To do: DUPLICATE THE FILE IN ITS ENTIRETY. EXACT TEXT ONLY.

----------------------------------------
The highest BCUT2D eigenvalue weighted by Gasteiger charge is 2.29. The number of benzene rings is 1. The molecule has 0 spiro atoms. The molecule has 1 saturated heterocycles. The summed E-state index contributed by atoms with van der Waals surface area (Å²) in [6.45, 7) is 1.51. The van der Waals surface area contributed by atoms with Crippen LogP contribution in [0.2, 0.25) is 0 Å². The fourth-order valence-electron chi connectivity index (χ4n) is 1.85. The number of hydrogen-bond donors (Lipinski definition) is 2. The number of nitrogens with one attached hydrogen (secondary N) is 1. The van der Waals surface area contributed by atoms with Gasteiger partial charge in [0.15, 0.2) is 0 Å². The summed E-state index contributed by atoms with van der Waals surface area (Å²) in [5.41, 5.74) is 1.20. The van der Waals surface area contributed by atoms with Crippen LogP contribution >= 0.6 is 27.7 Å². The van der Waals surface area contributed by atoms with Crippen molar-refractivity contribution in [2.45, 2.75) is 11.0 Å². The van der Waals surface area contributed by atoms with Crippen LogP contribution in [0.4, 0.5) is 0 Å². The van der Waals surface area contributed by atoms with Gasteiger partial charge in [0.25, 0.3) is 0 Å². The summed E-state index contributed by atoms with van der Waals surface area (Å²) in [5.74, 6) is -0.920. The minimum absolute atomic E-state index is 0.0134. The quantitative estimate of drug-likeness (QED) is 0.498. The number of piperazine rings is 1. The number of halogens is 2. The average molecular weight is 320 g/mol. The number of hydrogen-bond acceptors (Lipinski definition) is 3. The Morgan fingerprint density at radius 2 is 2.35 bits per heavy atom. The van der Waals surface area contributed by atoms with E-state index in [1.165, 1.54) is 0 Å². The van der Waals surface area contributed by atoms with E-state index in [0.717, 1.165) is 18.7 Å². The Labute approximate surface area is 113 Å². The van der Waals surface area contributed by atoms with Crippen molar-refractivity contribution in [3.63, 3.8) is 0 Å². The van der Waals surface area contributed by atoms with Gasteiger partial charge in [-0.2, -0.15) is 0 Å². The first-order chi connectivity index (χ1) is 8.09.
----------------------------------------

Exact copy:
The highest BCUT2D eigenvalue weighted by Gasteiger charge is 2.29. The number of benzene rings is 1. The molecule has 0 spiro atoms. The molecule has 1 saturated heterocycles. The summed E-state index contributed by atoms with van der Waals surface area (Å²) in [6.45, 7) is 1.51. The van der Waals surface area contributed by atoms with Crippen LogP contribution in [0.2, 0.25) is 0 Å². The fourth-order valence-electron chi connectivity index (χ4n) is 1.85. The number of hydrogen-bond donors (Lipinski definition) is 2. The number of nitrogens with one attached hydrogen (secondary N) is 1. The van der Waals surface area contributed by atoms with Gasteiger partial charge in [0.15, 0.2) is 0 Å². The summed E-state index contributed by atoms with van der Waals surface area (Å²) in [5.41, 5.74) is 1.20. The van der Waals surface area contributed by atoms with Crippen LogP contribution >= 0.6 is 27.7 Å². The van der Waals surface area contributed by atoms with Crippen molar-refractivity contribution in [2.45, 2.75) is 11.0 Å². The van der Waals surface area contributed by atoms with Crippen LogP contribution in [0.4, 0.5) is 0 Å². The van der Waals surface area contributed by atoms with Gasteiger partial charge in [0.25, 0.3) is 0 Å². The summed E-state index contributed by atoms with van der Waals surface area (Å²) in [5.74, 6) is -0.920. The minimum absolute atomic E-state index is 0.0134. The quantitative estimate of drug-likeness (QED) is 0.498. The number of piperazine rings is 1. The number of halogens is 2. The average molecular weight is 320 g/mol. The number of hydrogen-bond acceptors (Lipinski definition) is 3. The Morgan fingerprint density at radius 2 is 2.35 bits per heavy atom. The van der Waals surface area contributed by atoms with E-state index in [1.165, 1.54) is 0 Å². The van der Waals surface area contributed by atoms with E-state index in [0.717, 1.165) is 18.7 Å². The Labute approximate surface area is 113 Å². The van der Waals surface area contributed by atoms with Crippen molar-refractivity contribution in [3.63, 3.8) is 0 Å². The van der Waals surface area contributed by atoms with Gasteiger partial charge in [-0.2, -0.15) is 0 Å². The first-order chi connectivity index (χ1) is 8.09.